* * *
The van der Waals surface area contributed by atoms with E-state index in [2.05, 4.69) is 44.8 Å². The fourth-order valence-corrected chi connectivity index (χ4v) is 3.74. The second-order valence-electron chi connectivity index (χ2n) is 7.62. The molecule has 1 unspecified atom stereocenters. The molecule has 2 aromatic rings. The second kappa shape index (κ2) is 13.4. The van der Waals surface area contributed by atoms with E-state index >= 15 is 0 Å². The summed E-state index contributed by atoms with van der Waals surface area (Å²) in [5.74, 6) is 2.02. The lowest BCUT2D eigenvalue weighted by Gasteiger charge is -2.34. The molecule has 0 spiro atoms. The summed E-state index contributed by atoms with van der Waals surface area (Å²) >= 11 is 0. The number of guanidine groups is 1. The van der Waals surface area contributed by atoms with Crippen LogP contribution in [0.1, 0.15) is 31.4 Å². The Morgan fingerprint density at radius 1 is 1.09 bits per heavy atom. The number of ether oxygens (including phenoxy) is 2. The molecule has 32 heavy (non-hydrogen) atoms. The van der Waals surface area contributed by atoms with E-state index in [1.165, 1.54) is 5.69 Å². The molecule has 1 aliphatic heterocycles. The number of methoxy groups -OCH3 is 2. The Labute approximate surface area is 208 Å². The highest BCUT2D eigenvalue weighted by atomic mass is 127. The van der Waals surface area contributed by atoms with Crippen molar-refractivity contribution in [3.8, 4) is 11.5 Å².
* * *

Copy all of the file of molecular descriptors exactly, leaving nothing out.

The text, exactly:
The van der Waals surface area contributed by atoms with E-state index in [2.05, 4.69) is 44.8 Å². The fourth-order valence-corrected chi connectivity index (χ4v) is 3.74. The second-order valence-electron chi connectivity index (χ2n) is 7.62. The molecule has 1 unspecified atom stereocenters. The molecule has 2 aromatic rings. The second kappa shape index (κ2) is 13.4. The van der Waals surface area contributed by atoms with E-state index >= 15 is 0 Å². The summed E-state index contributed by atoms with van der Waals surface area (Å²) in [5.74, 6) is 2.02. The lowest BCUT2D eigenvalue weighted by Gasteiger charge is -2.34. The molecule has 0 spiro atoms. The summed E-state index contributed by atoms with van der Waals surface area (Å²) >= 11 is 0. The number of guanidine groups is 1. The van der Waals surface area contributed by atoms with Crippen LogP contribution in [0.1, 0.15) is 31.4 Å². The Morgan fingerprint density at radius 1 is 1.09 bits per heavy atom. The number of ether oxygens (including phenoxy) is 2. The molecule has 32 heavy (non-hydrogen) atoms. The van der Waals surface area contributed by atoms with E-state index in [1.165, 1.54) is 5.69 Å². The molecule has 1 aliphatic heterocycles. The number of methoxy groups -OCH3 is 2. The Labute approximate surface area is 208 Å². The highest BCUT2D eigenvalue weighted by atomic mass is 127. The van der Waals surface area contributed by atoms with Crippen molar-refractivity contribution in [3.8, 4) is 11.5 Å².